The Spokesman-Review published an article in its Friday edition announcing that editor Gary Graham is retiring in September and that a national search for his replacement will be conducted this summer. However, according to several S-R employees, publisher Stacey Cowles already has eyes for a particular prospect: Rob Curley, a controversial editor fired in March from the Orange County Register after a rocky two years at the helm.
Cowles and Curley did not return emails today seeking comment. But Cowles’ alleged interest in Curley has sent a wave of panic through the rank and file of the paper, some of whom say they’re worried about getting another buzzword-dropping boss who will leave them high and dry after a series of failed initiatives.
“I think we might have Steve Smith 2.0 on our hands,” one employee tells the Inlander. Smith led the paper from 2002 to 2008, winning kudos for his commitment to transparency and “civic journalism,” as well as scorn for big investments in things like radio, which proved unprofitable. Ultimately, Smith oversaw a series of layoffs and cutbacks.
“Look [Curley] up. Absolute train wreck,” another employee adds. “Word is that internal candidates have been told point blank that Stacey wants Curley. Looks like it's down to salary. Lovely.”
In recent days, S-R staffers have been taking a closer look at Curley’s career. He first generated serious buzz in journalism circles in 2005 for his work on hyperlocal websites in Lawrence, Kansas, nabbing himself glowing coverage in the New York Times.
Curley soon jumped to the Washington Post but left town as his hyperlocal efforts there were deemed a “flop” in the Wall Street Journal. Next came the Las Vegas Sun, where Curley took charge of digital operations and created an ambitious video program called 702.tv. It cost the paper millions — yet only lasted four months.
By then, people at the Sun had “took to calling Curley ‘Harold Hill,’ after the main character from the Music Man, a con man who poses as the leader of a marching band and steals money from unsuspecting townsfolk,” according to a Las Vegas CityLife story.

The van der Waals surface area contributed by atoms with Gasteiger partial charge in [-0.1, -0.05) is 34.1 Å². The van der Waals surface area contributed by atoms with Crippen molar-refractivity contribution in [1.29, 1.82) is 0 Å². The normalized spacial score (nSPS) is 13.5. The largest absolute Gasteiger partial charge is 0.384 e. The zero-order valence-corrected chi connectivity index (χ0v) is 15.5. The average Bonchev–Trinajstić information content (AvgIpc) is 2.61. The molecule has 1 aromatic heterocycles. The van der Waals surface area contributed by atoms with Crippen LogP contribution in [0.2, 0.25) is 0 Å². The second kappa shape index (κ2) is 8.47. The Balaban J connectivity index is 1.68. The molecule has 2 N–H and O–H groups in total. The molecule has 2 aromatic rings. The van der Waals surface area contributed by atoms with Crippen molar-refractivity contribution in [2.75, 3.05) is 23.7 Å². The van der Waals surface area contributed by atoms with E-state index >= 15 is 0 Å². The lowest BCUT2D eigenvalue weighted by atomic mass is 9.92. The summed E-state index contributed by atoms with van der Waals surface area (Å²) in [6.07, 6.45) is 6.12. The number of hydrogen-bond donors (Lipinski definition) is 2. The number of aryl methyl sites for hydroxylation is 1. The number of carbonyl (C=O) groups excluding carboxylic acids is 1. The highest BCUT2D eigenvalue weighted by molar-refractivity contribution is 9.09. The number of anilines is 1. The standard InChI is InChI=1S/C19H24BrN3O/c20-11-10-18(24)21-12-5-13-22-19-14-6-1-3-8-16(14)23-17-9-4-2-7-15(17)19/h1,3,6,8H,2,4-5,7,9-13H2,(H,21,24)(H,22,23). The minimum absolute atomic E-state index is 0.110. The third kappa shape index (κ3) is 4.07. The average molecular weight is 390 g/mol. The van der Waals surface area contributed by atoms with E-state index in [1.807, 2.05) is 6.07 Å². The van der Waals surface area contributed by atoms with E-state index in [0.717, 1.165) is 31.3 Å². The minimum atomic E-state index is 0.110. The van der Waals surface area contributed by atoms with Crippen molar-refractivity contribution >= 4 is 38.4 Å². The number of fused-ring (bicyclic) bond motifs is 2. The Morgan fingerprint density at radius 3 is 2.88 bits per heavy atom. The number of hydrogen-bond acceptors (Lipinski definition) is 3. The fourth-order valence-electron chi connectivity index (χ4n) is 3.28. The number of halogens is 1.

Then off to Orange County, where local coverage of Curley was not any more flattering.
• An article published days after Curley took the head job sported the headline: “Why is New OC Register Editor Rob Curley Already So Loathed in the Newsroom?” The story ended with this tongue-in-cheek note to Curley’s underlings: “Be happy, Reg newsroom: you have a genius in your midst… until he decides to bounce after burning millions.”
• Curley also caught flack for bowing to pressure from a politician to revise a story written, coincidentally, by former Spokesman-Review reporter Meghann Cuniff. Journalism ethicists condemned the interference to the Voice of OC: “This is clearly an unethical overreach by the editors.”
To be sure, over the years Curley has been lavished with awards and praise from media insiders. Critic Dan Kennedy has called him a “digital news pioneer.” The Columbia Journalism Review says he’s “one of the more prominent digital journalists of the last decade.” The Washington City Paper once described him as “the high priest of ‘hyperlocal’ Web journalism.”
It’s a reputation that has won Curley speaking engagements and consulting work. Indeed, say SR staffers, before Curley was booted from the OC Register, he apparently spoke at a retreat for Spokesman-Review managers, and it was there, they believe, that Curley caught the attention of Cowles.